1. Be open with your manager
Be transparent from the start and let your manager, co-workers, clients, etc, know when your children will be at home so they realise that unfortunately, you may not be able to guarantee your work calls will be interruption-free.
2. Have an effective to-do list
This is more important than ever as you will have more interruptions during your day. I find it helpful to write down the key work and home activities you will need to do each day while they are in your mind. That way you can get started on your key tasks as soon as possible.
3. Have a plan for the day for school-aged kids
When the kids are not on holidays, look at what their school has sent out and, if possible, stick the schedule/plan the school has provided. If your child has something to do that may require your help, try to schedule this for a time when you won’t be on a conference call!
During this time of self-isolation and online learning, when there’s not quite as much structure to their day, we have a great opportunity to teach kids excellent time management skills. Last week I heard an interview with a teenage boy who had always been schooled through distance education. He said he was grateful for having been schooled this way because he’d learnt early ‘how to not procrastinate’. I shared this insight with my 15-year-old, who is quite well motivated yet sometimes struggles with time management. I explained to him that the self-discipline he was gaining now would help him with the more independent learning methods he would have to adjust to later at university. It was very pleasing to see a light bulb seem to go off in his mind when he realised there are some silver linings to the lockdown situation we’re all facing.
4. Stick to your normal routine as much as possible
If you are an early morning exerciser or meditator for example, get up and do that at the same time as you would if you had to leave for work. It can be tempting to sleep in because you are working from home, but you want to have some buffer in your day for those inevitable interruptions.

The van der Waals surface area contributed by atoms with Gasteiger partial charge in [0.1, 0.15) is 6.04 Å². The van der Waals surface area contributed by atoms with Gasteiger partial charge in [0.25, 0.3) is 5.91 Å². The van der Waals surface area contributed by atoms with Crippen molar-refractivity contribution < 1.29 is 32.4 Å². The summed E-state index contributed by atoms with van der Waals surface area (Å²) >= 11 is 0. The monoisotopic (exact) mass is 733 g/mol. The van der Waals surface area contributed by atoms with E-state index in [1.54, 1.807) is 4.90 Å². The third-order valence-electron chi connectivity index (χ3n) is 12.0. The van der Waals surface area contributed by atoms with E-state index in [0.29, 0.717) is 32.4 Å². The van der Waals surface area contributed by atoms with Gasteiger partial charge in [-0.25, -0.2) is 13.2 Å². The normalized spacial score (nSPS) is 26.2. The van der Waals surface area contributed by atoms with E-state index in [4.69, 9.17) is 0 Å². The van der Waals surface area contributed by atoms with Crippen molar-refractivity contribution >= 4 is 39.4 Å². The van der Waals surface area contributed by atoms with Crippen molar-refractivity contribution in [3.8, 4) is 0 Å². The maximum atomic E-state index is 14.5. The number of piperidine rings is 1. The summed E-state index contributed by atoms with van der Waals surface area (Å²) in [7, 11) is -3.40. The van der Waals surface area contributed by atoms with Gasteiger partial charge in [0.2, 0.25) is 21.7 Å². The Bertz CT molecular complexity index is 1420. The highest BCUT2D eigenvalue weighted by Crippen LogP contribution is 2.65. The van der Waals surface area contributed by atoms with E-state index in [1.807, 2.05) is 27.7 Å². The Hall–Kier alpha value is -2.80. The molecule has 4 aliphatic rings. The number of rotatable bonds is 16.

Personally, I find exercising in the morning a great way to feel invigorated and be more patient with my kids during the day. I’ve also found that doing some exercise early in the morning and late in the afternoon can help mimic the work commute and help reset your mind for work or home life at the end of each day.
5. Stay active
This relates to the above point: Go for a ‘bear hunt’ walk around the block, jump on the trampoline with the kids for a morning, afternoon or lunch break, or go for an early morning or late afternoon bike ride. Everyone will be better off, mentally and physically with some fresh air and activity.
6. Make the lunches the night before
Try to keep your normal routine by preparing lunches and snacks the night before or early in the morning. This means you can have a lunch break with the kids without having to spend time making them something to eat. It also means they have snacks easily available without having to bother you for them. And let them know that those pre-prepared snacks, not pancakes or homemade pizza with all the toppings, are all that is on the menu when you’re working.
7. Set expectations with the family on noise and mess
This can be difficult, and you may have to accept that your usual standards may slip at times. Everyone will have different thresholds on noise and mess. Establish what yours are clearly with your kids – and partner too if necessary!
8. Set additional household tasks
Discuss with your children that at times like this everyone needs to work together as a team. Give them extra tasks to help decrease your workload. Even primary school children can easily help tidy up and help sort out and fold washing. I’ve been bribing mine with long outings to the park if they play their part in helping me complete my work!
9. Communicate clearly with your family when you need to work and especially when you need quiet time
Give your child non-verbal "Do not disturb" signals when you need quiet time. Some parents of younger children wear a tiara or superhero cape when they’re on the phone to let kids know they are not allowed to make noise or interrupt, unless there's an emergency (and, as I’ve had to tell mine, an argument about what to watch on TV is not an emergency!). If that’s not your style or and/you have an office door, tie a ribbon on it, as I do, when you're not to be disturbed.
10. Ask for help from ‘virtual’ babysitters
If your children aren’t busy with schoolwork, use video chats with friends, aunts/uncles, grandparents or babysitters to talk, read or play games with kids during your most crucial work hours. This is also a perfect time to catch up with friends and family you cannot see at this time.
11. Plan activities that don’t require full supervision but use screen time wisely
Work out what time of the day you will need quiet time (for example a conference call, report deadline) and keep screen time for then. There are many entertaining but educational shows and documentaries that can be streamed, as well as online games when the kids aren’t working on schoolwork. Check out this resource list for some ideas.
Non-digital ideas, especially for younger children, include ‘busy boxes’ of art and/or craft activities or good old-fashioned board games. I find it can be handy to have a box of new stationery or other activities hidden away and ready to be brought out for a particularly busy or difficult day.
For more ideas on how to combine working from home and looking after your children, head to planningwithkids.com. This website has useful tips from working mum of five Nicole Avery.